Let R be the reals and k a non-negative real. Find all continuous functions f : R → R such that f(x) = f(x2 + k) for all x.
Apart from one trap, this is straightforward.
We note that first that f(-x) = f(x), so it is sufficient to define f for non-negative x.
We note that (x2 + k) ≥ k for all x, with equality iff x = 0, so it is tempting to say that on [0, k] f is arbitary except that it must be continuous and f(0) = f(k). We then extend f to the rest of the real line using the relation given.
The trap is that this does not work for k ≤ 1/4. The extension process just generates smaller and smaller intervals which converge on a root of the equation x2 + k = x. If we try starting with a larger interval above the roots, then we can extend the function towards infinity without difficulty, but extending back to smaller values gives the same problem as before.
In fact, it is not too difficult to see that for k ≤ 1/4 the function must be constant.
Actually, spelling this out in detail is fairly painful! It is most easily seen from the graph. Let a1 < a2 be the two roots of x2 - x + k = 0. If we define x1 = a, xn+1 = xn2 + k for 0 < a < a2 (and also a ≠ a1) then xn tends to a1. By the continuity of f, f(xn) must tend to f(a1), but f is constant on the sequence, so f(a) = f(a1). Similarly, for any a > a2, we define x1 = a, xn+1 = √(xn - k). This time xn tends to a2 and by the same argument as before we must have f(a) = f(a2). But we have f(x) = f(a1) for values of x arbitarily close to a2 (and below it) and f(x) = f(a2) for values of x arbitarily close to a2 and above it, so f(a1) = f(a2) and hence f is constant.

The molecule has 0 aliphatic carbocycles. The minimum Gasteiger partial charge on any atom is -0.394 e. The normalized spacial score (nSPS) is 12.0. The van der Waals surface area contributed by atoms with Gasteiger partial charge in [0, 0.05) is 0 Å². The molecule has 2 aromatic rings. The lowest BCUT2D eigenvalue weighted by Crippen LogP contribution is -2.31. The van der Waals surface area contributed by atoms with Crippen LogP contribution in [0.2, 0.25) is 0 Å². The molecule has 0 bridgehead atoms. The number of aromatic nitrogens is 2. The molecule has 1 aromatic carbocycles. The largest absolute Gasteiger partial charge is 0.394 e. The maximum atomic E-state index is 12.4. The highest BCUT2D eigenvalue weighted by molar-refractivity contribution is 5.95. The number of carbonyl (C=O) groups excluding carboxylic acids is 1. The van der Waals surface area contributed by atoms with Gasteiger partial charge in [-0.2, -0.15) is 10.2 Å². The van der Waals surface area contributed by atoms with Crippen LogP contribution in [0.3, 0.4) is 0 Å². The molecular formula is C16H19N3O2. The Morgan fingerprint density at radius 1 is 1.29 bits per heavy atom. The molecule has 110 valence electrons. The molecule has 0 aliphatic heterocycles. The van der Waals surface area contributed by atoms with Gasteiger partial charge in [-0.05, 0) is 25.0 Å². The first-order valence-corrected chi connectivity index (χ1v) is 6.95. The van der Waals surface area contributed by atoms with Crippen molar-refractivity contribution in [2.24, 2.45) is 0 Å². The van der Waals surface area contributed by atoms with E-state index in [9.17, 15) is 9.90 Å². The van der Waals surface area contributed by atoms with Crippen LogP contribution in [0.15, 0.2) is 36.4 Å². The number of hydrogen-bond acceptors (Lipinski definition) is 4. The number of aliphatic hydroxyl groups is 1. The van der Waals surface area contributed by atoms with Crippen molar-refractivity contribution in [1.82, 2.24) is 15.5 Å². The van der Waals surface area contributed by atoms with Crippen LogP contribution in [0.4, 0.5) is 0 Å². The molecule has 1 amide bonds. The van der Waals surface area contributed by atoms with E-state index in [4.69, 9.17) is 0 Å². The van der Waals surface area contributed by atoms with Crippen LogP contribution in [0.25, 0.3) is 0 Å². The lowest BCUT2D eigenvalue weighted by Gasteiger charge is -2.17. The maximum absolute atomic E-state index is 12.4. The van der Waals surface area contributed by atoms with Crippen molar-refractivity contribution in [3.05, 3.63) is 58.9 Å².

If we want a more rigorous treatment of the fact that xn tends to the root, there is further pain! Write xn = a1 + kn, xn+1 = a1 + kn+1, then kn+1 = 2a1kn + kn2. But 0 < 2a1 < 1, so for kn < 0, we have 0 > kn+1 > 2a1kn, and hence kntends to zero. For kn > 0, we observe first that xn+1 < xn, so we have kn < k1 = a2 - a1 - ε for some ε > 0, so kn+1 = (2a1 + kn)kn < (2a1 + k1)kn = (2a1 + a2 - a1 - ε)kn = (1 - ε)kn. Hence kn tends to zero. A similar argument deals with the case a > a2. We have skated over the case k = 1/4, but I leave that as an exercise. [f is still constant. In graphical terms the curves y = x2 + 1/4 and y = √(x - 1/4) touches the line y = x at x = 1/2 and it is clear from the graph that the same sequences work as before.]
© John Scholes
12 Dec 1998